Are You Ready to Campaign?


Campaigns are a valuable lever to accelerate successful health care philanthropy programs. Many successful programs are in “constant campaign,” either planning, conducting or wrapping up a campaign at any given time. Campaigns represent a high ROI development activity which can buoy an organization’s fiscal capacity in today’s fluid health care financial environment. However, many leaders aren’t sure where to start when it comes to campaigns. They often ask: “How do we know if we are ready to start a campaign?” or “What does an organization need to have in place to plan and execute a successful campaign?” To help kickstart your consideration, here are some elements to consider:

ENGAGED CEO

No single person can impact philanthropy efforts more than the CEO. Campaigns can be an uphill battle without his/her support. Assess your organization’s philanthropy culture by asking questions like:


• Is the CEO leading the charge on philanthropy efforts? • Do people know about philanthropy from the frontline to the boardroom? • How engaged are physicians? Employees?

Engagement and participation at all levels of the health care organization reflects the cultural tone set by the CEO. The CEO can facilitate access to key stakeholders like physicians and board members, influence investments in staffing and budgets. The CEO is uniquely positioned to share the vision and to assure prospective donors of the organization’s commitment to execute, while also being a valuable connector to key prospects and influencers. Ultimately, CEO buy-in is essential to the philanthropy initiatives.

COMMITTED BOARD

How impactful is your board on philanthropic efforts? This critical question starts an initial evaluation of any philanthropy program. Some other questions to consider:


  • Do board members have influence and access?

  • Do they personally give at a meaningful level?

  • How is their meeting attendance?

  • Are they matched with their passions to best benefit the organization?

Answering “yes” to these is essential as board engagement is foundational to campaigns.

CLEARLY DEFINED PROJECTS

Many campaigns start out slowly because the organization can’t specifically define its goals, impact, cost and timing. Savvy donor investors demand these details to make impactful gifts; therefore, articulating the rationale for philanthropy is essential. Select compelling projects that align with your organization’s strategic priorities and that elevate the quality of or access to health services. Project selection is enhanced when the philanthropy officer has a seat at the strategy table for input on initiatives that have likely donor appeal.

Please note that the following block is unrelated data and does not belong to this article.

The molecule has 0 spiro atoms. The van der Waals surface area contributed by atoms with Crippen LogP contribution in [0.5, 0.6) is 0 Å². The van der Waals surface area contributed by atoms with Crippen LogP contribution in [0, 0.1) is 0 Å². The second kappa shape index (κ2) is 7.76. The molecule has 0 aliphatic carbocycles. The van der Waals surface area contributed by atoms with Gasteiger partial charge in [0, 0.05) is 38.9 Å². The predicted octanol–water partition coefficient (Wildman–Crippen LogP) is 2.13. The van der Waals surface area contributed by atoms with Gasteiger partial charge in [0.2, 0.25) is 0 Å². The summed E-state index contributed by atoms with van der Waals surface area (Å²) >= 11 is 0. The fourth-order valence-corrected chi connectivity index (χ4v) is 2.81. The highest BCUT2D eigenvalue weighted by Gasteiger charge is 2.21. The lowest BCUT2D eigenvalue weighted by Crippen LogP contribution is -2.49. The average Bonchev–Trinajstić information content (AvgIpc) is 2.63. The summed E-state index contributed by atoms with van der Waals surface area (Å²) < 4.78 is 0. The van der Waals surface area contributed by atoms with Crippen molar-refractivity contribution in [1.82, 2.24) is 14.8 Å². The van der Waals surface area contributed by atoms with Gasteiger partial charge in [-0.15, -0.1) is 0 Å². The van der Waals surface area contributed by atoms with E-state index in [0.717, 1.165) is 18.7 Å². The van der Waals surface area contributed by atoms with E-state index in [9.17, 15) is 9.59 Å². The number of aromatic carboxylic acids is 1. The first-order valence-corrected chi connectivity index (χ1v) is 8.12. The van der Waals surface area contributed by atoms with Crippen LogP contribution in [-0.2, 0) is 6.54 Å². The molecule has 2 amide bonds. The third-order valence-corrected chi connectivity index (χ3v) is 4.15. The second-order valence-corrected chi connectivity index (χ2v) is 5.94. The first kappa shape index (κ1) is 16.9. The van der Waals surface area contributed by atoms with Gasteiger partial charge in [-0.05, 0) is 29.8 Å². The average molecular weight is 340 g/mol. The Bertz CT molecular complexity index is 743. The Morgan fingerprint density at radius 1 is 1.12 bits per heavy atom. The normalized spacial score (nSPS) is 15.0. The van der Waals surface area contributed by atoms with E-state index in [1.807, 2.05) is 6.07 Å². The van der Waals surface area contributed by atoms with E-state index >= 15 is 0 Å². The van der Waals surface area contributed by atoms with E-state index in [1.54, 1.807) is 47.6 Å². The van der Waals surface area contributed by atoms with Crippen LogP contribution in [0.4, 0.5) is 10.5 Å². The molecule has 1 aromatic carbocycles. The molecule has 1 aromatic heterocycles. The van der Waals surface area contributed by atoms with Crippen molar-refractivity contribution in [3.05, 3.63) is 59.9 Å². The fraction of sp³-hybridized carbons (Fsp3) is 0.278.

PATIENT DATA

The most viable and productive pipeline for prospective donors is right inside your hospital. Grateful patients are more likely to make meaningful gifts to health care organizations than any other constituency. Using patientinformation to facilitate fund development efforts is appropriate under HIPAA and HITECH health care privacy rules and includes (but not limited to) name, address, birthdate, service area and outcome. Having access to this patient data for fundraising purposes is a must and begins with your CEO, compliance office or health information teams.

DEVELOPMENT STAFF

There must be sufficient development staff in place to plan and execute a campaign. Staff does the heavy lifting to engage donors, manage data, generate acknowledgements, oversee events and advance annual development efforts. Committee and board members who make connections, open doors and help with solicitations and cultivation are a huge help. Campaign counsel can provide the operating systems and strategy. Managing the volume of work can be daunting, so, as you consider implementing new campaigns, also consider your current talent and whether you need to recruit and develop additional members to your team.

DATA MANAGEMENT

Does your team have sufficient database resources to track gifts and donors? Software solutions can enable development teams to spend more time engaging and less time wrangling data. Ideally, the philanthropy office has the capability to track moves management progress within the donor database, although this can be built during campaign. Regardless, your team must possess database capabilities for storing, manipulating and reporting donor and gift data. Access to wealth screening and other prospecting tools can be very helpful in enhancing a campaign prospect list.

NEXT STEPS

While this list is not exhaustive, it represents a minimum baseline for campaign readiness. If your program doesn’t fulfill the basics above, you have fundamental work to complete before a successful campaign is in your reach. There are additional next steps, such as wave campaigning and aligning board talents with organizational priorities to further your impact. What are your next steps to become campaign ready?